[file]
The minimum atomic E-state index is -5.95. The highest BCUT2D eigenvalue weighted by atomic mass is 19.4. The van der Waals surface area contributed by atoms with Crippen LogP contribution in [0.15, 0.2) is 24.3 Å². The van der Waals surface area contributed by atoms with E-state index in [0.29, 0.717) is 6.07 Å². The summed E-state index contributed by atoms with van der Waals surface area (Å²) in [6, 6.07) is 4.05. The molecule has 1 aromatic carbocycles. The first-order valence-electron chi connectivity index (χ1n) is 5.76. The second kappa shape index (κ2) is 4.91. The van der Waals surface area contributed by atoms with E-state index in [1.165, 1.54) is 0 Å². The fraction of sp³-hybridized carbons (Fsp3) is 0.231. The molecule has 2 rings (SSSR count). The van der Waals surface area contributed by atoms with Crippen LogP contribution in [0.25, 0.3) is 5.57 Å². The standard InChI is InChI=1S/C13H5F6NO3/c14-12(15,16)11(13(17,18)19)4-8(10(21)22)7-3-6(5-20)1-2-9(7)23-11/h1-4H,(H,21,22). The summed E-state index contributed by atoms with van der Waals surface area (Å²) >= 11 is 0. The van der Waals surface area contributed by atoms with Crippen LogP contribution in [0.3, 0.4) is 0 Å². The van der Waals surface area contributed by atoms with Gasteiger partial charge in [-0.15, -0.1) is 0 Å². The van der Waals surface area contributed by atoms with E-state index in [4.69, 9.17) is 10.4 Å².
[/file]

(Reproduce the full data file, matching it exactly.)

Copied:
The minimum atomic E-state index is -5.95. The highest BCUT2D eigenvalue weighted by atomic mass is 19.4. The van der Waals surface area contributed by atoms with Crippen LogP contribution in [0.15, 0.2) is 24.3 Å². The van der Waals surface area contributed by atoms with E-state index in [0.29, 0.717) is 6.07 Å². The summed E-state index contributed by atoms with van der Waals surface area (Å²) in [6, 6.07) is 4.05. The molecule has 1 aromatic carbocycles. The first-order valence-electron chi connectivity index (χ1n) is 5.76. The second kappa shape index (κ2) is 4.91. The van der Waals surface area contributed by atoms with E-state index in [1.165, 1.54) is 0 Å². The fraction of sp³-hybridized carbons (Fsp3) is 0.231. The molecule has 2 rings (SSSR count). The van der Waals surface area contributed by atoms with Crippen LogP contribution in [0.25, 0.3) is 5.57 Å². The standard InChI is InChI=1S/C13H5F6NO3/c14-12(15,16)11(13(17,18)19)4-8(10(21)22)7-3-6(5-20)1-2-9(7)23-11/h1-4H,(H,21,22). The summed E-state index contributed by atoms with van der Waals surface area (Å²) >= 11 is 0. The van der Waals surface area contributed by atoms with Crippen LogP contribution in [0.3, 0.4) is 0 Å². The van der Waals surface area contributed by atoms with Gasteiger partial charge in [-0.15, -0.1) is 0 Å². The van der Waals surface area contributed by atoms with E-state index in [4.69, 9.17) is 10.4 Å².